The National Institutes of Health has awarded the University of Missouri-Columbia nearly $4 million to direct a consortium of Midwestern universities that will collaborate to turn biomedical discoveries into marketable products.
The Midwest Biomedical Accelerator Consortium (MBArC), centered at MU, will harness the resources of the UM System and foster collaborations between investigators from its campuses in Columbia, Kansas City, Rolla and St. Louis. In addition, MBArC will establish a robust research and educational link between MU and the University of Kansas Medical Center in Kansas City, as well as its partnering universities. The consortium will extend into six contiguous states in the heartland and reach up to 16 universities, which will work together to transform biomedical innovations into small businesses whose products improve patient care.
William Fay, MD, MU School of Medicine senior associate dean for research; Sheila Grant, MU associate vice chancellor of research and strategic initiatives and MU College of Engineering associate dean of research; and Bill Turpin, MU interim associate vice chancellor for economic development will lead the effort.
“Several hurdles limit commercialization of promising laboratory discoveries, including lack of awareness by researchers that taking the product to market is an option, concerns that those efforts delay academic advancement, and failure to connect with the experts necessary to complete the process,” Fay said. “The objective of this project is to address those concerns and establish a regional partnership that promotes academic entrepreneurship.”
U.S. Senator Roy Blunt, who serves as chair of the Senate Appropriations Subcommittee on Labor, Health and Human Services, Education, and Related Agencies, is excited about this partnership for the future of health care.
“Accelerating discoveries from the lab to the patient will have a significant impact on quality of life and patient outcomes by getting medical advances into use faster,” Blunt said. “The University of Missouri is a national leader in biomedical and bioengineering research, and this partnership with the University of Kansas Medical Center in Kansas City will further strengthen and advance promising health technologies from ‘bench-to-bedside.’ As chairman of the Senate appropriations subcommittee that funds the National Institutes of Health, maintaining a pattern of sustained funding increases for NIH-funded research has been, and will continue to be, a top priority.”
Fay, Grant and Turpin will oversee the Midwest Biomedical Accelerator Consortium, which will develop strategic partnerships that give researchers the training and resources needed to validate the clinical and commercial feasibility of their innovations and provide researchers with funding and mentorship necessary to develop products that prevent and treat diseases.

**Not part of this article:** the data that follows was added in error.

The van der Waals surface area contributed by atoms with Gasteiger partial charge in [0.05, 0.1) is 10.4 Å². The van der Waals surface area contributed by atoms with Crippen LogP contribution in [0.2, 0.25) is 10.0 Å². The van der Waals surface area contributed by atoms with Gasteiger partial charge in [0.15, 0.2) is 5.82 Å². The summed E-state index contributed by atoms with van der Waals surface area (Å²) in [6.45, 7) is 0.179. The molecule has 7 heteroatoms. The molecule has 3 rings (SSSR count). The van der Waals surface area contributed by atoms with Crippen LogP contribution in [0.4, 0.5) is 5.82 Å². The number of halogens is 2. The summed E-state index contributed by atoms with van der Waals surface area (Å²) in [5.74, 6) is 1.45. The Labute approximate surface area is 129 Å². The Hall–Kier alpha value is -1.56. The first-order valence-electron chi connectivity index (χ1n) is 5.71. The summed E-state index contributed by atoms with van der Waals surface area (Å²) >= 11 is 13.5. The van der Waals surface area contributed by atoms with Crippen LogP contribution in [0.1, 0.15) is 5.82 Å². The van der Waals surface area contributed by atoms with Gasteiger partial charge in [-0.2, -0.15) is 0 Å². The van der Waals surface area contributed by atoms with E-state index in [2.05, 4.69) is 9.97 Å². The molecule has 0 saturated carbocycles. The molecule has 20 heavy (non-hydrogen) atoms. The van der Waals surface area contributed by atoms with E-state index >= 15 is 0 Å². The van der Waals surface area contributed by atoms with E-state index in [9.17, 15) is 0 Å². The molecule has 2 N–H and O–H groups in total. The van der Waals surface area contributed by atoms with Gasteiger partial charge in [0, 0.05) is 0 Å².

“This initiative will build on existing programs within our institutions to increase health-related business development in Missouri, Kansas and adjoining states,” Turpin said. “Our Midwest Biomedical Accelerator Consortium will promote commercialization of novel scientific discoveries and establish a sustainable infrastructure to translate those discoveries into products.”
The NIH grant coincides with development of the University of Missouri NextGen Precision Health Initiative, which is designed to translate fundamental research from laboratories into effective treatments and devices, to benefit the health of all Missourians as well as the rest of the world. The approximately 265,000-square-foot, five-story precision health facility under construction on the MU campus will provide space for more than 60 principal investigators, about half of whom will be newly recruited in areas such as engineering, medicine, veterinary medicine, animal sciences, and arts and science.
“This is an exciting time for translational research at MU,” Grant said. “We are honored to be selected as the lead institution in this effort to turn biomedical breakthroughs into potentially life-saving products. This grant illustrates the important role the University of Missouri System will play in the future of translational research that will benefit the world’s population.”
The NIH grant run includes $994,707 for the first year, then $980,957 each subsequent year through August 2023.
This story was originally published by the University of Missouri.
This type of consortium is part of a bigger initiative to make health care as personalized and effective as possible. With the upcoming opening of the NextGen Precision Health Institute, researchers and doctors will be able to better understand diseases and conditions as they relate to an individual’s genetics, lifestyle and environment. With that level of understanding, they’ll be able to develop treatment and prevention strategies that not only save and improve lives in Missouri, but also share their findings to help others across the globe.